To prevent Caribbean crazy ants, it is important to seal all possible points of entry around the house including small openings and cracks around doors and windows. Trim vegetation away from the home to prevent pathways inside. Food spills and other potential attractants should be cleaned up as soon as possible to avoid attracting crazy ants.

Crazy Ants

Crazy Ants

Pyramid Ants

The pyramid ant gets its common name from the pyramid projection on top of the thorax. Mature pyramid ant colonies are usually small to moderate in size, each containing one or more queens and up to a few thousand individuals. 


Pest Stats

 Color

Head and thorax are brown to reddish black; abdomen is usually darker

 Legs

Six

 Shape

Segmented; thorax with pyramid-like elevation of top surface towards rear

 Size

1/16-1/8” (1.5-3 mm)

 Antennae

Yes

 Region

Found throughout the United States, but are most common in the southern states


Habits

In general, pyramid ants are highly carnivorous and predacious, readily feeding on live and dead insects. The foragers are particularly fond of honeydew and will herd honeydew-producing insects such as aphids (plantlice).


Habitat

Pyramid ants usually nest in dry, open and sunny areas, such as lawns, pastures and sandy/bare areas. They can also be found under objects on the soil. Pyramid ant nests usually have a single entrance hole and are often built near the nests of other ant species like harvester ants. Pyramid ants are not known to nest indoors, but they will occasionally forage for sweet foods in homes.


Threats

Pyramid ants do not have a stinger, but workers will occasionally bite if there are perceived threats to the colony. 

Pyramid Ants

Pyramid Ants

Carpenter ants

What is a carpenter ant?

Carpenter ants get their name from their nest building, where they will excavate the wood and form smooth tunnels inside of the wood. Carpenter ants do not eat wood, they only tunnel and chew through wood to create nests.


The western black carpenter ant colony, when mature, contains about 10-20,000 workers, with large colonies of more than 50,000 individuals. There is usually only one functional, wingless queen per colony. Swarmers are not produced until the colony is more than two years old. They are produced in the previous year and held over the winter in the nest for release the following year. Swarmers appear from May until August in the eastern United States and from February through June in the west.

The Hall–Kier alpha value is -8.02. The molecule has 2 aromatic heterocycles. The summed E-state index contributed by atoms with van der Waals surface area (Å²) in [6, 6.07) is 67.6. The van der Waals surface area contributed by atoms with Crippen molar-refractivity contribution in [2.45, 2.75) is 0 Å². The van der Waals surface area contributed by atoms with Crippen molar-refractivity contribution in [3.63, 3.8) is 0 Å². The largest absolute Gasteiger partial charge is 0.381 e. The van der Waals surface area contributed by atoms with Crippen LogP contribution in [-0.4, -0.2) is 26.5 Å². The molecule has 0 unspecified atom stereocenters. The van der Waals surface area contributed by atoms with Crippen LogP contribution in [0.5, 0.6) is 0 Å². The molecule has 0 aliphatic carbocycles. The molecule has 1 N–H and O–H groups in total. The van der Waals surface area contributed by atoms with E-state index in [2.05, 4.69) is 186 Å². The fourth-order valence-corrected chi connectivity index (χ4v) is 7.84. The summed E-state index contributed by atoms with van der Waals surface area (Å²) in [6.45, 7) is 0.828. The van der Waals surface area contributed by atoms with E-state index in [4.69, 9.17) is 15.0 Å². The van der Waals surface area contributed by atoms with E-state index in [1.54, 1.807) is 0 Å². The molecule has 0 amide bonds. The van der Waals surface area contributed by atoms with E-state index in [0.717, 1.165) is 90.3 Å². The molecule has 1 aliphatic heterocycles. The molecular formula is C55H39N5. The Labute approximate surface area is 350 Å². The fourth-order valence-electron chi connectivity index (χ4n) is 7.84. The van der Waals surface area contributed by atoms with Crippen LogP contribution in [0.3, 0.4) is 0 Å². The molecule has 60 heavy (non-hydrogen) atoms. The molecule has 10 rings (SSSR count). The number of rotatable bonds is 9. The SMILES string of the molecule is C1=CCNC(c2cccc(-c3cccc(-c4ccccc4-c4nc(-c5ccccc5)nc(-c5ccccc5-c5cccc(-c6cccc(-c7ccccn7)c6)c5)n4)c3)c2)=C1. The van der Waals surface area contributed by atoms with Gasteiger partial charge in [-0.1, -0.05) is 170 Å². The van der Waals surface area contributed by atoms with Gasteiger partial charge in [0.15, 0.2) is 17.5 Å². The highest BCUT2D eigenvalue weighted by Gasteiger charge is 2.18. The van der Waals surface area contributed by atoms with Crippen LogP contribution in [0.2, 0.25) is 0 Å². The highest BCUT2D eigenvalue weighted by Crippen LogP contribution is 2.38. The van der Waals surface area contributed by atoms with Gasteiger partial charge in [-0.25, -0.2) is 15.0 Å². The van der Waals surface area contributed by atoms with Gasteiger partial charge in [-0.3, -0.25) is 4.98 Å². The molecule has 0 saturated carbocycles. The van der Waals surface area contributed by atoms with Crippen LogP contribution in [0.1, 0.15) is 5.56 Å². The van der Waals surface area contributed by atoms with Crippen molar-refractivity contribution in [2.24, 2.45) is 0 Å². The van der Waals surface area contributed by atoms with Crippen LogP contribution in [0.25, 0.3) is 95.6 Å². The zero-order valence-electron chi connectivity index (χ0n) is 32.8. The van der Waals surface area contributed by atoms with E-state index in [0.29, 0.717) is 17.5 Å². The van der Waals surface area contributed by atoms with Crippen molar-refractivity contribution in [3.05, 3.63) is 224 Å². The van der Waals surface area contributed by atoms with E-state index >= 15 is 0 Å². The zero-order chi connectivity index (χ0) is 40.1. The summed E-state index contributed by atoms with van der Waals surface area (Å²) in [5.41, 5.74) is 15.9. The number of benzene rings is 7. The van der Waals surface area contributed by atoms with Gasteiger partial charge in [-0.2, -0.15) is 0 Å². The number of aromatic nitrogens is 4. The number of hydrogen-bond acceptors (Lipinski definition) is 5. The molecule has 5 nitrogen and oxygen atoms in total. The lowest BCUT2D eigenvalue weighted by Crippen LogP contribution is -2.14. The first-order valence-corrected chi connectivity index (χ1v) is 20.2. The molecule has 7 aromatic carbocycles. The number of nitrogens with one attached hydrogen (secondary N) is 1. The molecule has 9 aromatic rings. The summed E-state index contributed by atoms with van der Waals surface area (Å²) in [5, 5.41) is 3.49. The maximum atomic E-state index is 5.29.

Pest Stats

Color

Usually red, black or a combination

Legs

6

Shape

Segmented; oval

Size

5/8"

Antennae

Yes

Region

Throughout U.S., most common in the North


What do carpenter ants look like?

Carpenter ants vary in size and can be anywhere from ½” to ⅝” long. While black carpenter ants are common, these pests may be a combination of black and red, or completely black, red or brown.


Signs of an Infestation

The only external sign of a carpenter ant infestation other than the presence of workers and/or swarmers is the appearance of small openings on the surface of wood. Through these, the ants expel debris, which consists of sawdust-like shavings and/or fragments of insulation and insect body parts. The accumulation of this debris below the holes is a good indication of an active infestation. The gallery walls that carpenter ants create are smooth, with a sand-papered appearance. Active galleries are kept clean of debris.


Carpenter ants prefer to attack wood softened by fungus and are often associated with moisture problems, so homeowners should keep an eye out for excess moisture and soft, rotting wood around the home.

Carpenter ants

Carpenter ants

Red Imported Fire Ants

Red imported fire ants (RIFAs, for short) get their common name from their ability to inflict painful bites and stings. These dark reddish-brown ants are an invasive species found throughout the southern part of the U.S. 


Pest Stats

 Color

Dark reddish brown

 Legs

6

 Shape

Segmented; oval

 Size

1/8-3/8

 Antennae

Yes

 Region

Southern United States, from Maryland to Texas, California and New Mexico


Habits

These red ants build large mound nests that are flattened, irregular in shape, and between two and four square feet in size. They are commonly introduced into new areas through potted plants, shrubs and trees.


Habitat

Red imported fire ants usually nest in soil near structural foundations or in landscaping. Although these fire ants are often found outdoors, they can gain access to buildings through HVAC systems and AC units. 


Threats

Fire ants will sting humans who disturb a nest. The sting of a red imported fire ant is painful and often results in a raised welt that becomes a white pustule. Often, a person stung by red imported fire ants will receive multiple stings from more than one of the ants. Persons allergic to insect stings will react more severely to red ant stings.


Red Imported Fire Ant Prevention

Red imported fire ants and their telltale mound nests should be actively avoided. Interfering with a fire ant nest can cause them to sting, resulting in painful welts. To prevent red ants from entering a structure, seal all internal and external cracks and crevices.